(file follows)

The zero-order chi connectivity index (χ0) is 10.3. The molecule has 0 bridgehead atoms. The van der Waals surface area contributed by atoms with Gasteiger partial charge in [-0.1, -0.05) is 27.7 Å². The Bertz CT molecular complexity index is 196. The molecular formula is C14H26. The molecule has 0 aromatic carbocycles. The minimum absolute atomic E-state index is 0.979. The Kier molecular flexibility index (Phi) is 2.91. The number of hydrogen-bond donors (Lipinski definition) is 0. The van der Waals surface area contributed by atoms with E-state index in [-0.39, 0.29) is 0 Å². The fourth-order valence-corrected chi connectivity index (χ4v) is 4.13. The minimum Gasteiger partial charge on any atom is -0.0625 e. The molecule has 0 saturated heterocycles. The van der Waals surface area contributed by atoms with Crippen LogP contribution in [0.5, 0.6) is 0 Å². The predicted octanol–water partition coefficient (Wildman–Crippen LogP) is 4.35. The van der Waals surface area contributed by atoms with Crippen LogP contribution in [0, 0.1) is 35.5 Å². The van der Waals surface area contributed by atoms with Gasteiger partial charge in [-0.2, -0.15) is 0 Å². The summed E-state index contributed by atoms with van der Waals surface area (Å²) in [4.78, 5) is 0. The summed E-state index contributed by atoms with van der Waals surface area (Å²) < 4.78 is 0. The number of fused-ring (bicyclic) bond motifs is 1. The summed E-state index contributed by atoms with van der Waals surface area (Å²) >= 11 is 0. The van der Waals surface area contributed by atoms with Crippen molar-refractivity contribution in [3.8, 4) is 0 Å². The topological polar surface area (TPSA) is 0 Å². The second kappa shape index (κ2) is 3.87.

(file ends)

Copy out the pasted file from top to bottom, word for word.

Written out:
The zero-order chi connectivity index (χ0) is 10.3. The molecule has 0 bridgehead atoms. The van der Waals surface area contributed by atoms with Gasteiger partial charge in [-0.1, -0.05) is 27.7 Å². The Bertz CT molecular complexity index is 196. The molecular formula is C14H26. The molecule has 0 aromatic carbocycles. The minimum absolute atomic E-state index is 0.979. The Kier molecular flexibility index (Phi) is 2.91. The number of hydrogen-bond donors (Lipinski definition) is 0. The van der Waals surface area contributed by atoms with E-state index in [-0.39, 0.29) is 0 Å². The fourth-order valence-corrected chi connectivity index (χ4v) is 4.13. The minimum Gasteiger partial charge on any atom is -0.0625 e. The molecule has 0 saturated heterocycles. The van der Waals surface area contributed by atoms with Crippen LogP contribution in [0.5, 0.6) is 0 Å². The predicted octanol–water partition coefficient (Wildman–Crippen LogP) is 4.35. The van der Waals surface area contributed by atoms with Crippen LogP contribution in [0, 0.1) is 35.5 Å². The van der Waals surface area contributed by atoms with Gasteiger partial charge in [-0.2, -0.15) is 0 Å². The summed E-state index contributed by atoms with van der Waals surface area (Å²) in [4.78, 5) is 0. The summed E-state index contributed by atoms with van der Waals surface area (Å²) < 4.78 is 0. The number of fused-ring (bicyclic) bond motifs is 1. The summed E-state index contributed by atoms with van der Waals surface area (Å²) >= 11 is 0. The van der Waals surface area contributed by atoms with Crippen molar-refractivity contribution in [3.8, 4) is 0 Å². The topological polar surface area (TPSA) is 0 Å². The second kappa shape index (κ2) is 3.87.